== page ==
“The stable channel has been updated to 81.0.4044.113 for Windows, Mac, and Linux, which will roll out over the coming days/weeks,” Google said in a blog post last week. “This update includes 1 security fix,” it added.

            [...]

            “The community help forum is also a great place to reach out for help or learn about common issues,” Google said. “Access to bug details and links may be kept restricted until a majority of users are updated with a fix. We will also retain restrictions if the bug exists in a third party library that other projects similarly depend on, but haven’t yet fixed,” it added.

          • Google Issues Warning For 2 Billion Chrome Users

            Are you a Google Chrome user? Google has issued a warning of a vulnerability in its Chrome browser across Windows, Mac and Linux – urging users to upgrade to the latest version of the browser (81.0.4044.113).

            Google just gave its two billion Chrome users a brilliant (if long overdue) upgrade, but it doesn’t mask all of the controversial changes, security problems and data concerns which have worried users about the browser recently. And now Google has issued a new critical warning you need to know about.

            Picked up by security specialist Sophos, Google has quietly issued a warning that Chrome has a critical security flaw across Windows, Mac and Linux and it urges users to upgrade to the latest version of the browser (81.0.4044.113). Interestingly, at the time of publication, Google is also keeping the exact details of the exploit a mystery.

          • Google Chrome and desktop icon refresh problem

            Looking around, I did find a Chromium bug report from 2015, which also mentioned a workaround. Needless to say, the specific workaround is no longer available, as the user icon is no longer present in the Chrome window border, and flags occasionally come and go, as they represent experimental browser features. But this was a good starting point, so I went about testing and tweaking, until I found the right solution. After me.

        • Mozilla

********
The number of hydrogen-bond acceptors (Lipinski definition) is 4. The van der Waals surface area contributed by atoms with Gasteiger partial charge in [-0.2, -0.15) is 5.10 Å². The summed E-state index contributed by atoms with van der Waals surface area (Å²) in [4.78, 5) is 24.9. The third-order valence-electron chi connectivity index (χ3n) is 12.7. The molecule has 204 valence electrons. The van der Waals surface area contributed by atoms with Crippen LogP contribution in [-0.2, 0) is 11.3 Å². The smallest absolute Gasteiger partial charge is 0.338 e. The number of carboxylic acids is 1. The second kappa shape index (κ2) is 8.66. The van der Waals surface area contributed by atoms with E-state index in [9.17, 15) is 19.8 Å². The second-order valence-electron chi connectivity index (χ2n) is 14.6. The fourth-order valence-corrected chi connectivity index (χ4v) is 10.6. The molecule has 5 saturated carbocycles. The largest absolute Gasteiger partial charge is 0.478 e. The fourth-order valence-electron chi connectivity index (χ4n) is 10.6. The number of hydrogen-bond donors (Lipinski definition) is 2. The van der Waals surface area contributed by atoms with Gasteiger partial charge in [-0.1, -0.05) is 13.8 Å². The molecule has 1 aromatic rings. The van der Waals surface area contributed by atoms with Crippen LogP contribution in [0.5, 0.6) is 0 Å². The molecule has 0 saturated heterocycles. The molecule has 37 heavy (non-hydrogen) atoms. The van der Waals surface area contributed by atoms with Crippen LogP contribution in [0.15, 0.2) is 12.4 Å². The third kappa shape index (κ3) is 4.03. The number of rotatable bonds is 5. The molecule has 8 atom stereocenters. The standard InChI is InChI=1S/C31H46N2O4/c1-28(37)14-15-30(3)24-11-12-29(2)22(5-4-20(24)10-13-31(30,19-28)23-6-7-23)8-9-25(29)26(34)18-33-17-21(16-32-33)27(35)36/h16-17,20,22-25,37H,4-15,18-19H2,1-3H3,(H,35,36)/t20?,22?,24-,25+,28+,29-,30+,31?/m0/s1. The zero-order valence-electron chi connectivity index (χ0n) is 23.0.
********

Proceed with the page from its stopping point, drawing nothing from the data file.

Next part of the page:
• Firefox browser privacy features explained

            As we’re all online more these days, the Firefox browser privacy features have never been more important. For instance, as you’re hopping through different sites searching for pantry recipes or immunity boosters, Enhanced Tracking Protection is blocking third-party trackers from collecting that data and serving you ads that are eerily on the nose. Or, when you’re researching the difference between cold, flu and seasonal allergy symptoms, private browsing mode will automatically erase your private browsing history (because your symptoms are your business).

          • How Using a Team Charter Helps Our Distributed Firefox User Research Team Connect and Align

            Firefox User Research is a distributed team within Mozilla dedicated to conducting mixed methods research to define and support work related to Firefox products and services, present and future. Currently, the team consists of 11 people across North America: a director, a research operations specialist, and nine researchers with different backgrounds, training, and experiences.

          • Engineering code quality in the Firefox browser: A look at our tools and challenges

            Over the years, engineering teams at Mozilla have introduced tooling for code quality. This toolchain works at various stages of the complex Firefox development cycle. In this article we’ll take a look at the types of tools we’ve developed, some of the challenges they address, and the architecture solutions we’ve developed.

            [...]

            Firefox is a vast (21M lines of code) open source software project which grew from Netscape in 1998. We use multiple languages (C++, Rust, JavaScript, Python, and more), manage hundreds of changes every day, and handle a repository of several gigabytes at scale. This makes for some unique challenges.

      • CMS

        • How I use Hugo for my classroom’s open source CMS

          People love Markdown text with good reason—it is easy to write, easy to read, easy to edit, and it can be converted to a wide range of other text mark up formats. While Markdown text is very good for content creation and manipulation, it imposes limitations on the options for content display.

          If we could combine the virtues of Markdown with the power and flexibility of Cascading Style Sheets, HTML5, and JavaScript, that would be something special. One of the programs trying to do this is Hugo. Hugo was created in 2013 by Steve Francia; it is cross-platform and open source under an Apache 2.0 license with an active developer community and a growing user base.

      • FSF

        • FSFE

          • How did FSFE go astray?

            To help eliminate gossip and innuendo, we’ve updated the About page with a brief, fact-based summary of how FSFE ran off the rails. We hope this clarifies some ambiguity, the crisis in FSFE has breen brewing for a long time and didn’t spontaneously arrive with any one volunteer or decision.

            In 1985, the FSF was founded by Richard Stallman.

            In 2001, a group of volunteers split from FSF and started using the name FSF Europe, now FSFE, for a new organization. They promised to be subject to an agreement with FSF but they abandoned the agreement and stubbornly continued using the name FSFE anyway.